Moore was last in the news for criticizing the president of Greenpeace International for using airplanes for travel while he, Moore, regularly uses cruise ships to make lectures, and money – cruise ships themselves being a major consumer of fossil fuels.

Downplaying human-caused climate change

The pith and substance of Moore’s article is that there is doubt that global warming is actually taking place. He trots down the usual path, referring to times before the Ice Age and that sort of thing.

What Moore ignores is that since the Industrial Revolution, and particularly for the last hundred years, humankind, both socially and industrially, has dumped ever-increasing amounts of waste into the atmosphere. This makes the situation today vastly different then it was in the years gone by to which Moore refers. One is tempted to think that, given Moore’s self-proclaimed expertise and glibness, this is a deliberate oversight.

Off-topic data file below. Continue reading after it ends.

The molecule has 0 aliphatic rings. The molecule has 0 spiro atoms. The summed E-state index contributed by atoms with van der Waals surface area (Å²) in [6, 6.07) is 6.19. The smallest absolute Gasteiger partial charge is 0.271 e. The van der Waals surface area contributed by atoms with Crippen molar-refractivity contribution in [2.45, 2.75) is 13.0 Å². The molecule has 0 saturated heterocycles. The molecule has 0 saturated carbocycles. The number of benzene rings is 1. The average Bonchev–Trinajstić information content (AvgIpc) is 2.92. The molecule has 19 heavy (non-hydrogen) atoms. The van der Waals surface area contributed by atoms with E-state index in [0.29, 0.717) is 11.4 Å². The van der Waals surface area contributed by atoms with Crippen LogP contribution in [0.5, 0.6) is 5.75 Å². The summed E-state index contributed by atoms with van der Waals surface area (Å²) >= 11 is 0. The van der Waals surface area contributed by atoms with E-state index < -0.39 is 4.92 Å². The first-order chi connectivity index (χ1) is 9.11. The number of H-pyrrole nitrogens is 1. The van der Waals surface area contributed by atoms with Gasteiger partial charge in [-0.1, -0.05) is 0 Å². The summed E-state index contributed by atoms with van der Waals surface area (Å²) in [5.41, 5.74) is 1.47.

Sewing seeds of doubt

Moore then moves into the area of the law in talking about “doubt”. He clearly assumes that if any sort of doubt is raised about a proposition, it must fail.

This is not what standards of proof are all about and the standard cannot be the mere raising of doubt.

We have two choices as to standard of proof required. In civil cases it is called “balance of probabilities”, whereas in criminal cases it is “reasonable doubt” – a much heavier onus.


The question of global warming has to be, of course, subject to standards of proof, as are all allegations that cannot be proved beyond any doubt whatsoever. But if mere doubt were the standard in criminal law, for example, there would be very few ever convicted of a crime. Any good criminal lawyer will tell you that he can raise a “doubt” in the most flagrant of circumstances.